There were by this time considerable numbers of British and German settlers in the Transvaal district who were in favour of the annexation, and Shepstone persuaded himself that only a minority of the white population was opposed to it. Consequently in April 1877 the annexation of the Transvaal was proclaimed.
Lord Beaconsfield's Colonial Secretary at this time was Lord Carnarvon, the pioneer of the conception of a federation of South Africa on Canadian lines. South Africa, as a matter of fact, was not at this time ripe for the development of that conception, but it was with this aim in view that Sir Bartle Frere, an Indian official of great experience and ability, was at this moment appointed Governor of Cape Colony and High Commissioner for South Africa.
The annexation of the Transvaal was not his doing; it merely fell to him in the course of official routine to confirm Shepstone's action. A much more pressing question was the exceedingly menacing conduct of Cetewayo.
The Zulu state was organised with a single eye to military effectiveness. Between the death of Dingan some thirty years earlier and the accession of Cetewayo in 1873, Zululand had remained Comparatively quiet; but now it had become evident that the Zulu king was contemplating a revival of the military glories of his earlier predecessors.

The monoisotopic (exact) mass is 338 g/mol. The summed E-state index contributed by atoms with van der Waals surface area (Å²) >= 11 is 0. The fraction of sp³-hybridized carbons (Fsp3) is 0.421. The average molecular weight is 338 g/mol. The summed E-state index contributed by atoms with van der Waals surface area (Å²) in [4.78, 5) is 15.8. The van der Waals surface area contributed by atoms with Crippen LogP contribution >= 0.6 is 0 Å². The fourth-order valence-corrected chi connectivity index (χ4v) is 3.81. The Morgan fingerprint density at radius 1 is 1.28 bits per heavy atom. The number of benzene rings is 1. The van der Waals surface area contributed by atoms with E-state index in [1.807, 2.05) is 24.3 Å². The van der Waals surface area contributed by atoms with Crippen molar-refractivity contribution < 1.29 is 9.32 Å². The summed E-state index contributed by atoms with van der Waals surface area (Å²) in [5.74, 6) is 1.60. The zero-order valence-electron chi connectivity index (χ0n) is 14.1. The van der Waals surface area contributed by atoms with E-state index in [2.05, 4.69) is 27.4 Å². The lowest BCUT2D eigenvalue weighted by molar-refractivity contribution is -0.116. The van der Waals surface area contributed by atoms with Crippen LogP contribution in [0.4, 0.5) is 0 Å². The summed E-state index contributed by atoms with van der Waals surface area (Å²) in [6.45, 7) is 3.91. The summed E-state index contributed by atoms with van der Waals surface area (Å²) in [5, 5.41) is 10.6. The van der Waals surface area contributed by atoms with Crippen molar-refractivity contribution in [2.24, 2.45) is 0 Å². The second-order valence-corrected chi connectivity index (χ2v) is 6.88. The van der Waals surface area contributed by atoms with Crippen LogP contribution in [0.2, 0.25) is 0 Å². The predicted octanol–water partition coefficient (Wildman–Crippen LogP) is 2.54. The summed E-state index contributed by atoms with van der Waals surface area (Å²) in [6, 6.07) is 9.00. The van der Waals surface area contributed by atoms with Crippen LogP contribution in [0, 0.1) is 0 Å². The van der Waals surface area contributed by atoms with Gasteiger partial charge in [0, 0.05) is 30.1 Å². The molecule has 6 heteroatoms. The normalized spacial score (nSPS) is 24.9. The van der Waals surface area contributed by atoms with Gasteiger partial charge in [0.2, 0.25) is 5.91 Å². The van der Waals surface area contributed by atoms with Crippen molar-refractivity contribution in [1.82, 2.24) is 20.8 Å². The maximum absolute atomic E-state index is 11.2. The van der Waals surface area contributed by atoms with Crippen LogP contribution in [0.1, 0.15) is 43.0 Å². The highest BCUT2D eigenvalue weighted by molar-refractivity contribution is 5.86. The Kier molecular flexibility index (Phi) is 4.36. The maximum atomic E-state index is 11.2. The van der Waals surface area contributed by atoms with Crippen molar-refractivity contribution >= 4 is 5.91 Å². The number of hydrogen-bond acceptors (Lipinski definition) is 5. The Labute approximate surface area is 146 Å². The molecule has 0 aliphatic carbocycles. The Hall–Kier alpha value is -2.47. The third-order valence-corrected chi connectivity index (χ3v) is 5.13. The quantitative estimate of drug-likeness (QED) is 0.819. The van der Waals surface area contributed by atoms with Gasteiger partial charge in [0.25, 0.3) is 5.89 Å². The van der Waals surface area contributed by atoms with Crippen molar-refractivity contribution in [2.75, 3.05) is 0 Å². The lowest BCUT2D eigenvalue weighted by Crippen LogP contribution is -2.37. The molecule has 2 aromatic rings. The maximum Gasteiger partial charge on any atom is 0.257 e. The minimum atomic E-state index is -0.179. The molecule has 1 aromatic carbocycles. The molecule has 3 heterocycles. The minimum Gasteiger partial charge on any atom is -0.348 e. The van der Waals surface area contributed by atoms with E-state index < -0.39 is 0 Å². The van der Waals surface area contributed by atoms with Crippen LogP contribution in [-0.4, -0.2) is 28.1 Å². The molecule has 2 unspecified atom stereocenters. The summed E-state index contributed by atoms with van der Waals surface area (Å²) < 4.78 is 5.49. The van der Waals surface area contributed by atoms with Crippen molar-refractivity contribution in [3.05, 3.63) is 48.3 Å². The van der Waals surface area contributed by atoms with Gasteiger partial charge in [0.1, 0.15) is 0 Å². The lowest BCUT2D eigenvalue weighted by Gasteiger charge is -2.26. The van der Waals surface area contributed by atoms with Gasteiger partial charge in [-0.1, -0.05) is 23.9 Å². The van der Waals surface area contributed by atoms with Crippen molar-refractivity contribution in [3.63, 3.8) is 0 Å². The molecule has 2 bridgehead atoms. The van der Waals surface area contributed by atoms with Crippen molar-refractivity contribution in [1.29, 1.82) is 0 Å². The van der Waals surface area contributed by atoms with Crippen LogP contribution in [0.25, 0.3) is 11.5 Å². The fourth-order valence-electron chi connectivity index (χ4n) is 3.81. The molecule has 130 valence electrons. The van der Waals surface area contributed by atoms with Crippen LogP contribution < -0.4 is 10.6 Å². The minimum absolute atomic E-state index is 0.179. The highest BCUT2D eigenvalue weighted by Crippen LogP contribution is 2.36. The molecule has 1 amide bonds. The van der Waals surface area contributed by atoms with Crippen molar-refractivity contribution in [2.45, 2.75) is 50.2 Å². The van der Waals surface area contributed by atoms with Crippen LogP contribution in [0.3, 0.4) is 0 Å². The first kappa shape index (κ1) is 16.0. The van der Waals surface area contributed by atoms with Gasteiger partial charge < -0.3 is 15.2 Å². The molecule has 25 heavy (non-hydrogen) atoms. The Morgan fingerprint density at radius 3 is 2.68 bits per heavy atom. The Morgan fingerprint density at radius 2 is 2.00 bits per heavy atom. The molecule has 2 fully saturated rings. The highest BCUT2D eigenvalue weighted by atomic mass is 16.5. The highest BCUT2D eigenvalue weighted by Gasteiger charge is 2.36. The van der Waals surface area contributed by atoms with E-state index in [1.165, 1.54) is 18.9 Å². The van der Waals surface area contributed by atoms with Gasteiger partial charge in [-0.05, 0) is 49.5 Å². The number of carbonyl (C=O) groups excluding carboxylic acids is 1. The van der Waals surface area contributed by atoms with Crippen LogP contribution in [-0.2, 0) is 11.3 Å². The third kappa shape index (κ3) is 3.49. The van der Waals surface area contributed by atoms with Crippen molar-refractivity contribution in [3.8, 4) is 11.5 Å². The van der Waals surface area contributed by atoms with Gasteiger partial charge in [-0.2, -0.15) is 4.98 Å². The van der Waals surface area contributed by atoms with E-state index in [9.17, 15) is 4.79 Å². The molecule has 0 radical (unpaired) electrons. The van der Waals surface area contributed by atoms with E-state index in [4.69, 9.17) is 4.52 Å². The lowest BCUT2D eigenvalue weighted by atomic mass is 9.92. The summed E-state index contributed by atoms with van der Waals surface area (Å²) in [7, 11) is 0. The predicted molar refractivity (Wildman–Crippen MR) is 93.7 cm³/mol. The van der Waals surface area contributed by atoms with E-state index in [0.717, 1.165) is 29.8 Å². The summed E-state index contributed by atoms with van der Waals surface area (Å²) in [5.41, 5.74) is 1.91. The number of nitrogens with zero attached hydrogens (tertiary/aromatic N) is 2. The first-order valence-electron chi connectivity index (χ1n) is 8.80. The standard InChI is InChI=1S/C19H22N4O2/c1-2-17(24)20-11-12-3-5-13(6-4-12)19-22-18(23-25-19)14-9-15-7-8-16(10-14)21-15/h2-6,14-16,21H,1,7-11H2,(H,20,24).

The protests of the British Government against his revival of certain sanguinary practices were answered with something perilously like defiance. To Frere it appeared imperative that the principles applied in the government of India, where most of his experience had lain, must be applied also in Africa.
He proposed to place a Resident in Zululand who should discharge the functions of the Residents at the courts of the native princes in India, and should impose limits on the barbarism of the Zulu government. This, with other demands, was formulated in an ultimatum delivered to Cetewayo in December 1878.
In plain terms, Frere was convinced that, unless the Zulu military organisation were broken up, there would be a war sooner or later which might very well assume terrific proportions. Cetewayo would certainly yield to nothing short of a convincing display of force. At whatever risk there must be no symptom of a hesitation which could be construed as a sign of conscious weakness.
Carnarvon was now no longer at the Colonial Office, and the home Government, with its eyes fixed upon Afghanistan, could not be induced to realise the gravity of the situation. Cetewayo ignored the ultimatum. Under the general direction of the Commander-in-Chief, Lord Chelmsford, three British columns entered Zululand, the movements beginning in the second week of January 1879, when the date fixed by the ultimatum had passed.